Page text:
Following interception of over 1,000 riffles imported from Turkey at Apapa Tin Can port by Nigerian Customs, the Turkish authorities have expressed its readiness to enter into an agreement with  the Federal Government to stop further illegal importation of arms into Nigeria.

The Senior Special Assistant to the President on Media and Publicity, Garba Shehu, disclosed these in a statement on Sunday at the end of President Muhammadu Buhari’s visit to Turkey during which he participated in the ninth Summit of the Developing 8 (D-8).

While listing benefited from the four-day visit, Shehu disclosed that the visit afforded the president opportunity to discuss security and engage leaders on transnational crimes; industry, trade, investment and transportation; civil aviation; education and health matters; and defence partnerships.

It would be recalled that the Turkish government had during the president’s visit disclosed that the bill of laden was falsified, saying, a container with such content never left their shore for Nigeria.

Nonetheless, the country agreed to enter into agreement with Nigeria that their ports, harbors, airports and territories will never again be used as transit points for such trafficking originating from other lands.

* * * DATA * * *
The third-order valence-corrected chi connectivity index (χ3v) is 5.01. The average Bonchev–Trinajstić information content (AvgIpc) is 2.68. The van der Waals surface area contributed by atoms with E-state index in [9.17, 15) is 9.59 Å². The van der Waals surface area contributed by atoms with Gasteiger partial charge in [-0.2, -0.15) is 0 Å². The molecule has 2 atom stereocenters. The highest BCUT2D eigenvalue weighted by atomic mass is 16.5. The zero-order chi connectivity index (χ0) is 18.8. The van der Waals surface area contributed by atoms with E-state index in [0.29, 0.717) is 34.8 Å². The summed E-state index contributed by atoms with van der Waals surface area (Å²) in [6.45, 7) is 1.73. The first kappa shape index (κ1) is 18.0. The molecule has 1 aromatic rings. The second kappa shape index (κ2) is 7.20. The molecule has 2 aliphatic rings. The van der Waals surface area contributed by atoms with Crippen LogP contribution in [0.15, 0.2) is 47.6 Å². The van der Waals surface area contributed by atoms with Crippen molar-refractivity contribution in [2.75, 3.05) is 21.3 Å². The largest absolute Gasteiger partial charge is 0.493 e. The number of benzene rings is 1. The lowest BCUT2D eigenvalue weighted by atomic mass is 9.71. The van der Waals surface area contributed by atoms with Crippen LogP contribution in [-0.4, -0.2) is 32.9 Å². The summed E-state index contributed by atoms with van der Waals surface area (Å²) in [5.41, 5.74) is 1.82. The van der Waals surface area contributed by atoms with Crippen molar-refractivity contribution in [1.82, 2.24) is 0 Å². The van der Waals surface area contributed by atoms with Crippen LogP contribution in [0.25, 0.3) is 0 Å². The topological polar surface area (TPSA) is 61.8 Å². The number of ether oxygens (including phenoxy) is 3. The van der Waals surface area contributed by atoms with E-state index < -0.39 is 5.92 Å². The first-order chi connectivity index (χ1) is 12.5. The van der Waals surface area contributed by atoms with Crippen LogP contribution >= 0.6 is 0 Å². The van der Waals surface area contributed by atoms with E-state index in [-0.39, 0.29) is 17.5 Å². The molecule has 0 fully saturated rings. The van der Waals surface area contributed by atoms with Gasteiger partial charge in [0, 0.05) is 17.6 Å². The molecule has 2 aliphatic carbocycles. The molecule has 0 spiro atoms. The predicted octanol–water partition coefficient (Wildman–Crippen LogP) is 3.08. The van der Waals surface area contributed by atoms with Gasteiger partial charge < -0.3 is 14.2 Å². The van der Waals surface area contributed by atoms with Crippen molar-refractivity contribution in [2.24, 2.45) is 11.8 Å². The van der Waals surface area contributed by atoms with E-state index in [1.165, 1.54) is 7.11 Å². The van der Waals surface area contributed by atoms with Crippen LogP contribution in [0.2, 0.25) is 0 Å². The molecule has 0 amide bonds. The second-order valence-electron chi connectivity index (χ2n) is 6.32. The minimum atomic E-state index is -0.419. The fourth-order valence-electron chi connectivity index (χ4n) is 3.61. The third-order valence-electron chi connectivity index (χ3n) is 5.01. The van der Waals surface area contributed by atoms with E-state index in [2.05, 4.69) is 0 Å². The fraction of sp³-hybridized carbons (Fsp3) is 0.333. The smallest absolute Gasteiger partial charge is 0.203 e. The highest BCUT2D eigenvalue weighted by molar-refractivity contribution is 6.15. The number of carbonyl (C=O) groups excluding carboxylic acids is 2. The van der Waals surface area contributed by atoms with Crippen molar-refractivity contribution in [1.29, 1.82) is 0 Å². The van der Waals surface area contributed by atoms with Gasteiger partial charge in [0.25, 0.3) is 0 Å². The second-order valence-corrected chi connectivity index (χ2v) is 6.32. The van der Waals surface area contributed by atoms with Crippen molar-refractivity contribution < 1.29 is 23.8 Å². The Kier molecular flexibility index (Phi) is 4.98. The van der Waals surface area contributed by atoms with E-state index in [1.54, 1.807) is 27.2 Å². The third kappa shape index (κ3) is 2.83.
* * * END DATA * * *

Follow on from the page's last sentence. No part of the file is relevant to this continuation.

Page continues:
“On the specific issue of arms smuggling, our team which included the Minister of Interior, Gen. Abdulrahman Dambazau(retd.) and the Comptroller-General of the Customs, Col. Hameed Ali, reached conclusions with the Turkish authorities on how to avert future occurrence and to that effect, a negotiated agreement is to be signed by both sides after vetting by the Attorney-General and Minister of Justice as a requirement of our own administration,” he disclosed.

He said the two governments agreed to support each other in the fight against terrorism, human trafficking, drugs trafficking and arms trafficking.

He said Turkey specifically mentioned the menace of the Fethullah organisation which they accused of terrorism and involvement in the abortive coup plot last year.